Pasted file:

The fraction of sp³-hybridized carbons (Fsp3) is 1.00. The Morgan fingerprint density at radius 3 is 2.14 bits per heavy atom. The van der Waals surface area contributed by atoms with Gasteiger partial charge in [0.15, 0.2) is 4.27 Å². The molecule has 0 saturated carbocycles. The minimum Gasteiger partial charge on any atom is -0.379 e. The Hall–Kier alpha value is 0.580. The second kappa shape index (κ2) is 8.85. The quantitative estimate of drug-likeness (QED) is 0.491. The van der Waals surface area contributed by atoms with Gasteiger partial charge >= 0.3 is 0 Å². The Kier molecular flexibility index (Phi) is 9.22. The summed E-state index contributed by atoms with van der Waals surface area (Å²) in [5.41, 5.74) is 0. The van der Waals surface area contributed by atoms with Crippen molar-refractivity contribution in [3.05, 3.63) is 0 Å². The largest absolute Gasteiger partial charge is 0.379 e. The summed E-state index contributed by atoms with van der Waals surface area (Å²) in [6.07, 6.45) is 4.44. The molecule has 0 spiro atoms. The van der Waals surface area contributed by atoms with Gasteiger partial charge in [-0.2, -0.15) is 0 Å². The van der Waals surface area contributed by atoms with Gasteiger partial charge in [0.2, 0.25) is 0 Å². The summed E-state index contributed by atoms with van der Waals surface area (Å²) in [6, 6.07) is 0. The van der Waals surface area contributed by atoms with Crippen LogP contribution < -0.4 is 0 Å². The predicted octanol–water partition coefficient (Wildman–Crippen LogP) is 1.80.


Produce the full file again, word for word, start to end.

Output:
The fraction of sp³-hybridized carbons (Fsp3) is 1.00. The Morgan fingerprint density at radius 3 is 2.14 bits per heavy atom. The van der Waals surface area contributed by atoms with Gasteiger partial charge in [0.15, 0.2) is 4.27 Å². The molecule has 0 saturated carbocycles. The minimum Gasteiger partial charge on any atom is -0.379 e. The Hall–Kier alpha value is 0.580. The second kappa shape index (κ2) is 8.85. The quantitative estimate of drug-likeness (QED) is 0.491. The van der Waals surface area contributed by atoms with Gasteiger partial charge >= 0.3 is 0 Å². The Kier molecular flexibility index (Phi) is 9.22. The summed E-state index contributed by atoms with van der Waals surface area (Å²) in [5.41, 5.74) is 0. The van der Waals surface area contributed by atoms with Crippen molar-refractivity contribution in [3.05, 3.63) is 0 Å². The largest absolute Gasteiger partial charge is 0.379 e. The summed E-state index contributed by atoms with van der Waals surface area (Å²) in [6.07, 6.45) is 4.44. The molecule has 0 spiro atoms. The van der Waals surface area contributed by atoms with Gasteiger partial charge in [-0.2, -0.15) is 0 Å². The van der Waals surface area contributed by atoms with Gasteiger partial charge in [0.2, 0.25) is 0 Å². The summed E-state index contributed by atoms with van der Waals surface area (Å²) in [6, 6.07) is 0. The van der Waals surface area contributed by atoms with Crippen LogP contribution < -0.4 is 0 Å². The predicted octanol–water partition coefficient (Wildman–Crippen LogP) is 1.80.